#DCtoDenver: Day 1

In Personal, Random Stories on July 29, 2010 by rparikh

After six years in our nation’s capital, I’m heading out to Denver, CO, for the University of Denver’s Sturm College of Law. To get there, Bryant Avondoglio and I drove from the Commonwealth of Virginia to the Centennial State.

Here are highlights from our first day on the road, which took us to Nashville, TN:



Wall Street in Turmoil

In Actual News, RP News on September 15, 2008 by rparikh

There’s lots going on in the financial markets today — the stock market has plummetted on news that our country’s major financial firms are suffering from the ongoing housing and credit crisis.  

Here’s what I’ve pieced together — 


Bloomberg says its “the biggest reshaping of the financial industry since the Great Depression.”  One analyst said: “The tectonic plates beneath the world financial system are shifting, and there is going to be a new financial world order that will be born of this.”  Here’s what’s happened so far:


  • Lehman Brothers, a 158-year-old global financial services firm, “filed for Chapter 11 bankruptcy protection after failing to find a buyer.”  
  • Merrill Lynch, 94 years old and the world’s largest brokerage firm, “agreed to sell itself to Bank of America for $50 billion in an emergency deal.”
  • And the world’s largest insurance company, AIG, asked the government for a $40 million bridge loan 
  • “The dollar lost traction against the yen but rallied against other major currencies” (CNBC).
  • The price of oil dropped to below $100 per barrel, the first time since February.  It’s trading around $94 currently, showing that the price is “responding to the turmoil in financial markets more than Hurricane Ike” (CNBC).
  • In global trade, European markets tumbled in the afternoon and Asian stocks ended lower. Many major Asian markets, including Tokyo and Hong Kong, were closed for holidays.
Here’s why:  “The engines that powered record growth in the financial industry over the last decade — cheap credit and surging property values — have been thrust into reverse. Companies that once thrived on making real estate loans and holding assets bought with borrowed money are now under siege, giving the upper hand to those less reliant on leverage and holding the fewest assets tied to property” (Bloomberg).
The government, which helped out Bear Stearns and J.P Morgan Chase earlier this year and most recently took over Fannie Mae and Freddie Mac last week, “steered clear of a bailout,” but “the Federal Reserve is expected to take new steps to stabilize the broader financial system. These steps, expected to be temporary, would make it easier for banks and securities firms to borrow from the central bank by using a wider range of collateral. Bankers say these financial institutions might need short-term funds as they unwind their many trading positions with Lehman” (WSJ).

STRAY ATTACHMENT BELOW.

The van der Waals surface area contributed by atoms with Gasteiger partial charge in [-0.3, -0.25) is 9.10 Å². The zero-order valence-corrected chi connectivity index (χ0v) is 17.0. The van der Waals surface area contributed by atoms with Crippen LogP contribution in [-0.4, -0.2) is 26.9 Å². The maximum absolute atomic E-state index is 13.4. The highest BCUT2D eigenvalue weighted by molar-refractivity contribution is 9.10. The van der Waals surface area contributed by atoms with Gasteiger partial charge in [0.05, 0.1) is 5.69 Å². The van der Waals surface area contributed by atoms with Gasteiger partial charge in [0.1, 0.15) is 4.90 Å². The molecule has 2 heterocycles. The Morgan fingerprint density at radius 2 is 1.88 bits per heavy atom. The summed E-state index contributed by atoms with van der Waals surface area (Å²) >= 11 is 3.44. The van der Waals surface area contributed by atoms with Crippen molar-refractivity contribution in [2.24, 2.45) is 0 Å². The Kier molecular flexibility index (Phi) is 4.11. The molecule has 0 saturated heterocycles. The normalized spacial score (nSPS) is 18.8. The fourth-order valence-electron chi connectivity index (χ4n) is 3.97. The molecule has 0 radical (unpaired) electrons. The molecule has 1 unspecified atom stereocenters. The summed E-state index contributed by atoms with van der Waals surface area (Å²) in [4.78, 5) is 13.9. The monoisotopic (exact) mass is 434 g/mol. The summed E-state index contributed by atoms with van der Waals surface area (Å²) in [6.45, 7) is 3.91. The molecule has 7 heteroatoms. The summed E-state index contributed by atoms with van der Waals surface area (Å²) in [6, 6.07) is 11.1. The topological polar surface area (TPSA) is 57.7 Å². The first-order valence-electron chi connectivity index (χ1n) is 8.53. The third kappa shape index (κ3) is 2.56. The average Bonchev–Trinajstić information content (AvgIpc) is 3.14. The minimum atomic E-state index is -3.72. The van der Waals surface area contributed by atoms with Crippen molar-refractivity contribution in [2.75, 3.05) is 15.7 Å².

Labor Day

In 2008, Mark Warner on September 2, 2008 by rparikh

Cross posted on Mark Warner 2008:

Governor Warner spent this Labor Day the same way he spends every Labor Day – running up and down the streets of Buena Vista and Covington in their annual parades.

Here is a video of the Buena Vista Parade:

On the unofficial start of the fall campaign season, Governor Warner led the pack of politicians at the Buena Vista Labor Day Parade by shaking almost every hand along the parade route.  In the hills of Rockbridge and Allegheny Counties, our team showed once again how organized we are; nearly everyone in both towns had a Mark Warner sticker on their shirts and a rally sign in their hands.

“I’m working hard for it,” Governor Warner shouted to one parade-goer who remarked how much he was sweating. “I really want this job.”

Here’s what the Daily Press of Newport News wrote:

Democrat Mark R. Warner certainly looked like a front-runner in the U.S. Senate race Monday, trotting ahead of his opponent in the Buena Vista Labor Day parade.

Read More »


Alaska Governor Sarah Palin selected as John McCain’s running mate

In RP News on August 29, 2008 by rparikh

This was an RP News Alert.  To sign-up for alerts to your inbox, click here:

So, this is somewhat of a surprise.  As early as this morning, when I woke
up, everyone thought John McCain’s vice presidential nominee was going to be
Tim Pawlenty or Mitt Romney.  But it turns out that he’s asked Sarah Palin,
the 44 year old governor of Alaska, to be his running mate.